Fabulous Fiber, an exhibit of three-dimensional work curated by Elizabeth Mount, will be displayed in the exhibit cases in the Avenue of the Friends during July, August and early September.  Work will include soft sculpture, re-purposed clothing, dolls and other unusual fiber art. An Opening Reception will be held in conjunction with First Friday Gallery Opening Night on Friday July 4, 2014 from 5:00 to 8:00 PM.  This exhibit is made possible in part by grant support from the Community Arts Partnership of Tompkins County.

Visual Culture at Ithaca High School - the Annual Student Art Exhibit sponsored by the High School Art Department will again be on display but in two locations and at two different times.  
During June, three dimensional ceramics will be displayed in the exhibit cases in the Avenue of the Friends.  In July and August two-dimensional work will be displayed throughout the Library.

150 Years and Counting returns with a second exhibit celebrating TCPL's 150 Anniversary in September. This exhibit will be displayed in conjunction with the traveling exhibit Lincoln the Constitution and the Civil War.

Tompkins County Then and Now is an exhibit that will feature photo collage images created by members of Harry Littell’s senior photographic class at TC3 with text provided by Cornell Humanities students.  The photo collage will show the changes that have taken place to local landscapes and buildings over the 150 years - since the time of the Civil War and the founding of the Library. Also on display will be artifacts representative of the 1860’s showing life in Tompkins County during the period of the Civil War.
This exhibit is being curated by Julee Johnson and Sally Grubb with support from the History Center.  It is made possible in part by grant support from the Community Arts Partnership of Tompkins County.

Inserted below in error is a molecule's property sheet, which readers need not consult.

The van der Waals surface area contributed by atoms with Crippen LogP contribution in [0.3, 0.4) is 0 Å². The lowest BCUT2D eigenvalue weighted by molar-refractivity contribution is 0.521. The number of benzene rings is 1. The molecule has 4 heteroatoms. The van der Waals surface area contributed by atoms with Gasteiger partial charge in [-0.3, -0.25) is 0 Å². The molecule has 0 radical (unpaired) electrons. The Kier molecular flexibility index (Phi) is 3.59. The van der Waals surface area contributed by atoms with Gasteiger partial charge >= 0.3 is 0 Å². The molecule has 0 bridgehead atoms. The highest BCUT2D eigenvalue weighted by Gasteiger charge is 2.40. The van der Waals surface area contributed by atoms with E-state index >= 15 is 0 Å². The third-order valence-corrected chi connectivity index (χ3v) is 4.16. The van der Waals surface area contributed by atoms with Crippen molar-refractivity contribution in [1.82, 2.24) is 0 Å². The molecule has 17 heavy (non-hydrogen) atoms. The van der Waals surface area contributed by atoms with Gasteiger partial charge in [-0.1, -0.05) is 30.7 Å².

An opening reception will be held in conjunction with First Friday Gallery Opening Night on Friday October 3, 2014 from 5:00 to 8:00 PM.

Lincoln: The Constitution and the Civil War will be on display in the Avenue of the Friends from September 17 through October 31, 2014. 
This exhibit was organized by the National Constitution Center, Philadelphia, and the American Library Association (ALA) Public Programs Office, Chicago.

Based upon an original interactive exhibit developed by the National Constitution Center, this traveling version explores Lincoln’s struggle to resolve the basic questions that divided Americans at the most perilous moment in the nation’s history: Was the United States truly one nation, or was it a confederacy of sovereign and separate states? How could a country founded on the belief that “all men are created equal” tolerate slavery? In a national crisis, would civil liberties be secure? President Lincoln used the Constitution to confront the secession of Southern states, slavery and wartime civil liberties. Lincoln’s decisions about these three intertwined crises of war reinvented the Constitution and the promise of American life. This exhibition develops a more complete understanding of Abraham Lincoln as president and the Civil War as the nation’s gravest constitutional crisis.

The “Lincoln: The Constitution and the Civil War” traveling exhibition is made possible by a major grant from the National Endowment for the Humanities (NEH): great ideas brought to life.